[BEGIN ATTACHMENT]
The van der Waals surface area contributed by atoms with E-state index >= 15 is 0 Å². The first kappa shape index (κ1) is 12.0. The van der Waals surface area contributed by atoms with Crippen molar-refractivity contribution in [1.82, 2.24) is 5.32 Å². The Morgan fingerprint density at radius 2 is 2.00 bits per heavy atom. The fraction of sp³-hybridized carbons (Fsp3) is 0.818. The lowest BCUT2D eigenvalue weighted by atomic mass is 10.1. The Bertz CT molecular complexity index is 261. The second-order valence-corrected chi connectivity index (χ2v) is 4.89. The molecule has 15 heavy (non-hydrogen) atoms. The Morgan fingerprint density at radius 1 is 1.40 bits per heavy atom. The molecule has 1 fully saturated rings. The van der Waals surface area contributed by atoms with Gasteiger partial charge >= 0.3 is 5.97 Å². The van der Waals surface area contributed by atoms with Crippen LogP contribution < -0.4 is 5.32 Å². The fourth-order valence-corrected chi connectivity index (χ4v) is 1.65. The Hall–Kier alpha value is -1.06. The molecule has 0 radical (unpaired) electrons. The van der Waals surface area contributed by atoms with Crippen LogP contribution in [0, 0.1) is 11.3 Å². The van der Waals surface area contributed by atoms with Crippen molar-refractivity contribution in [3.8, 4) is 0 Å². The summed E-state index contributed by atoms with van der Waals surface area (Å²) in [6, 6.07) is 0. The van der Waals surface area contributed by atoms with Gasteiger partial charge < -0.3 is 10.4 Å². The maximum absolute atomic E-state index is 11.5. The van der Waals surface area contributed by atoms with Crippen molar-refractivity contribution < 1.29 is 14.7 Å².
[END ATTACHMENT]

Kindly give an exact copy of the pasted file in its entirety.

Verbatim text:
The van der Waals surface area contributed by atoms with E-state index >= 15 is 0 Å². The first kappa shape index (κ1) is 12.0. The van der Waals surface area contributed by atoms with Crippen molar-refractivity contribution in [1.82, 2.24) is 5.32 Å². The Morgan fingerprint density at radius 2 is 2.00 bits per heavy atom. The fraction of sp³-hybridized carbons (Fsp3) is 0.818. The lowest BCUT2D eigenvalue weighted by atomic mass is 10.1. The Bertz CT molecular complexity index is 261. The second-order valence-corrected chi connectivity index (χ2v) is 4.89. The molecule has 15 heavy (non-hydrogen) atoms. The Morgan fingerprint density at radius 1 is 1.40 bits per heavy atom. The molecule has 1 fully saturated rings. The van der Waals surface area contributed by atoms with Gasteiger partial charge >= 0.3 is 5.97 Å². The van der Waals surface area contributed by atoms with Crippen LogP contribution < -0.4 is 5.32 Å². The fourth-order valence-corrected chi connectivity index (χ4v) is 1.65. The Hall–Kier alpha value is -1.06. The molecule has 0 radical (unpaired) electrons. The van der Waals surface area contributed by atoms with Crippen LogP contribution in [0, 0.1) is 11.3 Å². The van der Waals surface area contributed by atoms with Crippen molar-refractivity contribution in [3.8, 4) is 0 Å². The summed E-state index contributed by atoms with van der Waals surface area (Å²) in [6, 6.07) is 0. The van der Waals surface area contributed by atoms with Gasteiger partial charge < -0.3 is 10.4 Å². The maximum absolute atomic E-state index is 11.5. The van der Waals surface area contributed by atoms with Crippen molar-refractivity contribution < 1.29 is 14.7 Å².